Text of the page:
Chess craves the underworld of Downside and the isolation that awaits her in her apartment there as much as she does the copious amounts of pills that get her through each day. Dark days and darker nights rule in Downside, the
repository of society’s castaways and a perfect hiding place for the Church’s greatest adversaries. Marked with the ritualized tattoos of her position as a Church witch, Chess’s danger is usually of a different kind — Unholy Ghosts. However, if the Church learns of her addiction, it could mean her death as well.
Working for the Church as a Debunker allows Chess the opportunity to indulge in her bad habit without much fear of anyone seeing. It also allows her to hone her magical skills and weed out the liars trying to commit fraud against the
Church with false claims of ghosts. Her latest case is obviously false — a gift to her from an Elder even though she
isn’t next in the queue — and would be a nice bonus. Yet that dark, lightning-fast entity she glimpses for one terrifying moment that feels like a lifetime definitely warrants more investigation. It doesn't look or feel like a ghost, no doubt some spectacular special effects the clients worked up to make her believe them.
Terrible is - well, he's terrible in every sense of the word. As the enforcer of Downside’s crime boss, everyone knows who he
is and fears him as much as a ghost. Being one of the largest, most muscular men many have ever seen helps — so does
the battered remainder of his face — yet his unflinching dedication to his job is
the most frightening. When Terrible knocks on Chess’ door, her expectations for a good night
fly away with the twist of the knob. Bump isn’t just the local crime boss: he's her drug dealer, too, and she owes him a lot. As payment, he wants her to do an off-the-record ghost removal from his abandoned airport. If she
won’t, then she can pay him three times what she owes him.
Determined but unsuccessful in finding any trace of ghosts at the airport, Chess uncovers something far worse: the remains of a powerful ritual and a body whose spirit has been magically tied to it. This evil magic can be connected to none other than the Lamaru, a rogue group of mages determined to bring down the carefully reconstructed world. If this group is in action, there is far more going on than a simple haunting at an airport.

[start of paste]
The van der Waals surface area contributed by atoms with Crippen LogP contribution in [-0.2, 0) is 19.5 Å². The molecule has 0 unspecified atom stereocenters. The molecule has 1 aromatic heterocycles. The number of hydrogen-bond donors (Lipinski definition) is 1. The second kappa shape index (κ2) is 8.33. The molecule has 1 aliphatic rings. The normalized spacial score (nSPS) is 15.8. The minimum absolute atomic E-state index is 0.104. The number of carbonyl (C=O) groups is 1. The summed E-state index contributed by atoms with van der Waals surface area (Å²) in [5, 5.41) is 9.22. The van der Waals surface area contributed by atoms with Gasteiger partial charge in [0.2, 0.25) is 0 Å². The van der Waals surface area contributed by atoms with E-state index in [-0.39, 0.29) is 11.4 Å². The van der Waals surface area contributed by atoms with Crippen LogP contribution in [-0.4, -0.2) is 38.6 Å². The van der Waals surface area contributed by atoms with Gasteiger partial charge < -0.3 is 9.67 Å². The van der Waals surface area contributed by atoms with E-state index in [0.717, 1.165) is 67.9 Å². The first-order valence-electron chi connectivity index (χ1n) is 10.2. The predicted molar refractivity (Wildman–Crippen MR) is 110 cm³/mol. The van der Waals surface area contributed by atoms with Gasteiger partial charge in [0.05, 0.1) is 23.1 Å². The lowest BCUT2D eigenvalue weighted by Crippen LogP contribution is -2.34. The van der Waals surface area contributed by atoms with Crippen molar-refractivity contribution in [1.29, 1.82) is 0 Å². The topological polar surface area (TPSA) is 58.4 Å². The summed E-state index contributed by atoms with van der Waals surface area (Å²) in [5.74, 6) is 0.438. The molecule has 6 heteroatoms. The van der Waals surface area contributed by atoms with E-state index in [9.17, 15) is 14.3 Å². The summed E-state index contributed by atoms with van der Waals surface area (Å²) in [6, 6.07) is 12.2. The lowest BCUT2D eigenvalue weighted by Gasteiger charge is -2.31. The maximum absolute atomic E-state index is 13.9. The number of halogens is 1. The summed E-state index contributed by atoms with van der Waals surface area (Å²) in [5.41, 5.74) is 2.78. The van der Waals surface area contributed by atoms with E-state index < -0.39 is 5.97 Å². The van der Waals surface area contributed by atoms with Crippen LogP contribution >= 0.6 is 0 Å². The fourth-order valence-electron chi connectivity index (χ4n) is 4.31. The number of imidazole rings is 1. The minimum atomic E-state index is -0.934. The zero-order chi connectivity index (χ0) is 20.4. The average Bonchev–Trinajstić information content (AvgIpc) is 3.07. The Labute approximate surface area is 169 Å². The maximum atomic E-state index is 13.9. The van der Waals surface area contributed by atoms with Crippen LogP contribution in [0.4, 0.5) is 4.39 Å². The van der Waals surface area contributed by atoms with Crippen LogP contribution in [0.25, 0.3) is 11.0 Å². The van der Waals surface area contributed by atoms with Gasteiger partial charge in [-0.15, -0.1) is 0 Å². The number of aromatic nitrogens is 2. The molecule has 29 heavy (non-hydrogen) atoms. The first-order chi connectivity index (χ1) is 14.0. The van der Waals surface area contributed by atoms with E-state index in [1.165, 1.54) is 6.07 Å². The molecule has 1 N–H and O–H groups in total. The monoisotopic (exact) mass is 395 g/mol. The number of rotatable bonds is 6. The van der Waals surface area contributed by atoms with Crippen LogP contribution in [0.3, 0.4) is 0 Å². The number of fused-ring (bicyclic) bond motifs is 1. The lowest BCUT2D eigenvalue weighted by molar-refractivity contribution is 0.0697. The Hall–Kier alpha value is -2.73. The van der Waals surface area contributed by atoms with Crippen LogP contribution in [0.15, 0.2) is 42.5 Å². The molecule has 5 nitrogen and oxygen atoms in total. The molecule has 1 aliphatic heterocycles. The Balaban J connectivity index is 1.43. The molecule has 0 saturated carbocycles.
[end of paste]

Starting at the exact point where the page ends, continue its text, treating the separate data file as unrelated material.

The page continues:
If Chess thought her life was already complicated, she's thought wrong. Adding in kidnapping, making a deal with a competing drug lord to save her life, increased sightings of the dark entity from her case and fearing the infiltration of the Lamaru into the Church definitely make her situation far more stressful. Unable to identify friend from foe while battling an entity whose strength
grows unbelievably fast, Chess cannot allow evil to triumph, or the world as she knows it will fall.
Stacia Kane's less-than-ideal protagonists somehow win her readers over every time. Her eccentric style in favoring characters
who cross the lines of society’s definitions of dysfunctional and lost is risky. Kane’s
"Megan Chase" series is equally unique in characters and storylines, proving the success her style is generating with a swiftly growing fan base.
Unholy Ghosts is the first book
to feature Chess Putnam in a series that many may — if they choose to take offense — consider a direct insult to their personal beliefs. For those
who read for the sake of enjoying the fiction for what it is - pure make-believe
- a spine-chilling experience awaits. Quirky characters and multi-layered mystery, heavy on the unexpected, will leave you dying for more. Due to heavy drug and moral-free content, parents
should read this series to determine its acceptability for their interested teens